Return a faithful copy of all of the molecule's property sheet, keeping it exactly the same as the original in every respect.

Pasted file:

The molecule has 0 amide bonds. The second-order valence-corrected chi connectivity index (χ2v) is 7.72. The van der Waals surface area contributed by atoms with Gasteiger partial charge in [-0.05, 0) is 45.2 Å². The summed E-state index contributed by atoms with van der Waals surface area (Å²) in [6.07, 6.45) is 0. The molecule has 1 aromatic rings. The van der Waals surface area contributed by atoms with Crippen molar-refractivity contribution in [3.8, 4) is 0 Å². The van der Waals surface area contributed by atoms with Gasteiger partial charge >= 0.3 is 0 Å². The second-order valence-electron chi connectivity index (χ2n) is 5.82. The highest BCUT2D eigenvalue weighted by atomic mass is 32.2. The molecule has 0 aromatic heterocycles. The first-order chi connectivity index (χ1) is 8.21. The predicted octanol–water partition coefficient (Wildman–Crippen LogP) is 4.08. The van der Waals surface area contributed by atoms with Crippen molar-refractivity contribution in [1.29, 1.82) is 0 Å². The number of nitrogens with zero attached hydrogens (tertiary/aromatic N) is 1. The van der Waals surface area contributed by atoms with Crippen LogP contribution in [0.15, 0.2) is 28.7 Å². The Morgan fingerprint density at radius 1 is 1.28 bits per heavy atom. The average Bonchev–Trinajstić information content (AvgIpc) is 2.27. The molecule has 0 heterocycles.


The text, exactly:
The molecule has 0 amide bonds. The second-order valence-corrected chi connectivity index (χ2v) is 7.72. The van der Waals surface area contributed by atoms with Gasteiger partial charge in [-0.05, 0) is 45.2 Å². The summed E-state index contributed by atoms with van der Waals surface area (Å²) in [6.07, 6.45) is 0. The molecule has 1 aromatic rings. The van der Waals surface area contributed by atoms with Crippen molar-refractivity contribution in [3.8, 4) is 0 Å². The van der Waals surface area contributed by atoms with Gasteiger partial charge >= 0.3 is 0 Å². The second-order valence-electron chi connectivity index (χ2n) is 5.82. The highest BCUT2D eigenvalue weighted by atomic mass is 32.2. The molecule has 0 aromatic heterocycles. The first-order chi connectivity index (χ1) is 8.21. The predicted octanol–water partition coefficient (Wildman–Crippen LogP) is 4.08. The van der Waals surface area contributed by atoms with Crippen molar-refractivity contribution in [1.29, 1.82) is 0 Å². The number of nitrogens with zero attached hydrogens (tertiary/aromatic N) is 1. The van der Waals surface area contributed by atoms with Crippen LogP contribution in [0.15, 0.2) is 28.7 Å². The Morgan fingerprint density at radius 1 is 1.28 bits per heavy atom. The average Bonchev–Trinajstić information content (AvgIpc) is 2.27. The molecule has 0 heterocycles.